The falling cost of solar module technology has been arrested by rising costs for materials and shipping.

For decades the solar PV industry has been lulled by the mantra that technology costs will fall and fall, leading to the easy conclusion that orders will grow and grow. That song is over.

Rising commodity prices and shipping costs are eroding utility PV project margins, a Rystad Energy report reveals. Modules account for the largest single capex item of utility PV projects, which means even modest changes in costs can lead to significant challenges for project economics.

Over the past 10 years, the industry has seen an 80% drop in module prices on a dollar-per-watt basis, from over $1 per watt peak (Wp) in 2011 to less than $0.20/Wp free-on-board (FOB) in 2020. This year, however, module costs FOB from China have already risen to above $0.22/Wp, reversing a seven-year trend. This development was caused by a price hike of key commodities used to make silicon solar cells, including polysilicon, silver, aluminium and glass, as well as higher shipping costs.

One of the key commodities used in solar cell manufacturing is silver, as its electrical properties make it an ideal electrical contact to the front and rear of the cell. Between 2012 and 2016, the industry dramatically reduced the use of silver from over 200 milligrams per cell to around 100mg/cell.

The amount of silver used has declined only moderately since 2016, and currently lies in the range of 80-90mg per cell – contradicting bullish predictions of industry bodies. By using less silver per cell, and also benefiting from the commodity price drop, the PV industry has seen the contribution of silver’s cost per watt reduced from $0.05/Wp in 2012 to $0.015/Wp in 2020.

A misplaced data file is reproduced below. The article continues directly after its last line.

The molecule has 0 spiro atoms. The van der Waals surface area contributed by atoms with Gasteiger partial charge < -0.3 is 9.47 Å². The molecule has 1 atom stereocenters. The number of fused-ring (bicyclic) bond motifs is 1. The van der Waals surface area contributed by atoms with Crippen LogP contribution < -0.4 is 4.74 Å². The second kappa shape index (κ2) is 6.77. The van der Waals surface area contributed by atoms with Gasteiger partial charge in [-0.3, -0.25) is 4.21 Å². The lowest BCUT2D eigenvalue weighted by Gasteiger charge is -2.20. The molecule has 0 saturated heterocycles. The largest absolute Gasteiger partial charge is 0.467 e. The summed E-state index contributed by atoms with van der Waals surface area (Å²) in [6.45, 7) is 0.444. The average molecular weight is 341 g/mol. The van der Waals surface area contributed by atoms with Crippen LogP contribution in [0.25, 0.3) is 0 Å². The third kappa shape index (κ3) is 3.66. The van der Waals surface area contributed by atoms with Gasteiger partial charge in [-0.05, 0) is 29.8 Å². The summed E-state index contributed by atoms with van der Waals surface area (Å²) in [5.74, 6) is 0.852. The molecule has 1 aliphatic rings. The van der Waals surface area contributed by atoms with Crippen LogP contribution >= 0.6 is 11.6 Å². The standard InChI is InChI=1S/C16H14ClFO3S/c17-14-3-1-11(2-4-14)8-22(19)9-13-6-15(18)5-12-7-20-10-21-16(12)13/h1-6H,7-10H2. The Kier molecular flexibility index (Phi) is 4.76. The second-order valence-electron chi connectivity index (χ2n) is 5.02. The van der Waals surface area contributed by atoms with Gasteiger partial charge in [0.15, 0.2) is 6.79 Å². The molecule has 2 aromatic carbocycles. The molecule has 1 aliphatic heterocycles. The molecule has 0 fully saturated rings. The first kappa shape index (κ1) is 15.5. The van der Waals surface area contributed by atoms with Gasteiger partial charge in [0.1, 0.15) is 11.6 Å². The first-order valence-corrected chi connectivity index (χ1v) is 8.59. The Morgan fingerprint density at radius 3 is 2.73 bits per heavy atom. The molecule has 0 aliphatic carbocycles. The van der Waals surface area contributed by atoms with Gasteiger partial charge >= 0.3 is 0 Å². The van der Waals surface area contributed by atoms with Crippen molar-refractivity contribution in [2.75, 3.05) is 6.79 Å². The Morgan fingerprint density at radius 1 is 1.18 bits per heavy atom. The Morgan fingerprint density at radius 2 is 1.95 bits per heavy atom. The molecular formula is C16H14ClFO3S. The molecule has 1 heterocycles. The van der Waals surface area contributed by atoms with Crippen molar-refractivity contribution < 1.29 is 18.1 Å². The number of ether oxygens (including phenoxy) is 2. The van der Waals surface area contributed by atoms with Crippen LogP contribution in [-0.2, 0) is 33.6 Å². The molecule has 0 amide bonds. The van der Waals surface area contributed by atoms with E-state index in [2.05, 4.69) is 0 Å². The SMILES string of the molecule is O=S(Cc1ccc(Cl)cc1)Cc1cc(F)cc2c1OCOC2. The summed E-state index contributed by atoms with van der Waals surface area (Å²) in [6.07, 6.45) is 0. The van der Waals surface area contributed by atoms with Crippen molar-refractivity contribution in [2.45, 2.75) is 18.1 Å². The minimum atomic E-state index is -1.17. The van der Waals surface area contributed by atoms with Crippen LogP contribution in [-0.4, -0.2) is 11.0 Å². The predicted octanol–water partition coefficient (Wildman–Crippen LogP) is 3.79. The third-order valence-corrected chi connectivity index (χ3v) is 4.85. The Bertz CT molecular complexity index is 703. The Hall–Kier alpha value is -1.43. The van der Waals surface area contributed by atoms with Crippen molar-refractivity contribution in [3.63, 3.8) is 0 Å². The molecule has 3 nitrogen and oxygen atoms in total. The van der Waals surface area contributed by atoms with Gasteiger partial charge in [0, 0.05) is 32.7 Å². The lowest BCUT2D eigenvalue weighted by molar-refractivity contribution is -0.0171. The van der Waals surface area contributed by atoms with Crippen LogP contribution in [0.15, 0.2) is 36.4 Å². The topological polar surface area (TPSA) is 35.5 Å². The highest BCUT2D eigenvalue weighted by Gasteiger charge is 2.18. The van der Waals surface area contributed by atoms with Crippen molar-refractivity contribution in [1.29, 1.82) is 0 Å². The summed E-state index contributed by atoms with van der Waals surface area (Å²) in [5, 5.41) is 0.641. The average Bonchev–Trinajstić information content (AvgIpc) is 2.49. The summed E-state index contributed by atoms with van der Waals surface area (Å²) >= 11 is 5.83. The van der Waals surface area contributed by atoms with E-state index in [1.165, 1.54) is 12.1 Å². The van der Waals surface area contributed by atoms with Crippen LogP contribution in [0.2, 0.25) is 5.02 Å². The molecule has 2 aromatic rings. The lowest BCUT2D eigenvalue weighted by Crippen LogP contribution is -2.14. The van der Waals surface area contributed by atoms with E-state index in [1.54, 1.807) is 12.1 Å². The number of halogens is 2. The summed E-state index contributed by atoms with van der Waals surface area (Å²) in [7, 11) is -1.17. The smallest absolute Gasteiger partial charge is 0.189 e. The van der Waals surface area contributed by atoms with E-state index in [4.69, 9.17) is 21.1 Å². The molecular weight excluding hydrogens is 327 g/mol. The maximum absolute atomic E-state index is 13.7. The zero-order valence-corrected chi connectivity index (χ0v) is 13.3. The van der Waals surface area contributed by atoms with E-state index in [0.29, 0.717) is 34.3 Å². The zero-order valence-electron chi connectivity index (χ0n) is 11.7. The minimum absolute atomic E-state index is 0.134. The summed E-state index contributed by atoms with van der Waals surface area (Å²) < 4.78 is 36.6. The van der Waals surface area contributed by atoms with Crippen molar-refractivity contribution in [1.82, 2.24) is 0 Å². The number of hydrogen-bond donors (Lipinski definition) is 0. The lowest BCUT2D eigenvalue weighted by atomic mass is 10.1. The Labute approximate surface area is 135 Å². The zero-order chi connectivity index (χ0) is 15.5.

However, silver’s contribution to total module costs is now on the rise again as silver usage per cell has plateaued while prices are increasing. The PV sector represents 10% of global demand for silver, whereas the expected additional growth brought on by the automotive industry amid the rise of hybrid and electric vehicles could drive silver demand from this sector up by more than 70% between 2020 and 2025, pushing prices even higher.

Not so shiny

On the supply side, mine production of silver has been falling since 2016. If prices climb to over $40 per ounce – a level last seen in 2011 – silver’s contribution to module cost could rise to $0.03/Wp, Rystad says. And silver is just one of several key commodities used in PV module manufacturing, alongside polysilicon, glass and aluminium – all of which have seen price increases over the past 12 months.

Historically, the cost of a shipment transport from China to key markets around the world has been $0.006/Wp, but in 2021, in the aftermath of covid-19, it spiked to $0.02/Wp. This is another significant cost increase for PV developers as shipping now accounts for just under 10% of the cost of the module FOB (prior to shipping). As recently as 2019, this represented only 3%. While this increase could possibly be a short-term effect of the pandemic, Asian-centric module production means shipping cost will remain a key factor to watch for developments on other continents.

The rising costs will impact project economics significantly at high-capacity facilities that benefit from economies of scale. For a typical large-scale 100MW utility PV project, a cost increase on a module from $0.18 to $0.24/Wp represents a 9% hike in project capex on a dollar-per-watt basis.

Furthermore, for modules that previously accounted for 25% of the project capex, their share of costs would climb to about 30%, thus increasing the project’s levelized cost of energy by $3/MWh, Rystad’s research shows. The implication of increased costs will be delays to projects nearing financial close as project margins shrink for developers, engineering, procurement and construction companies and original equipment manufacturers.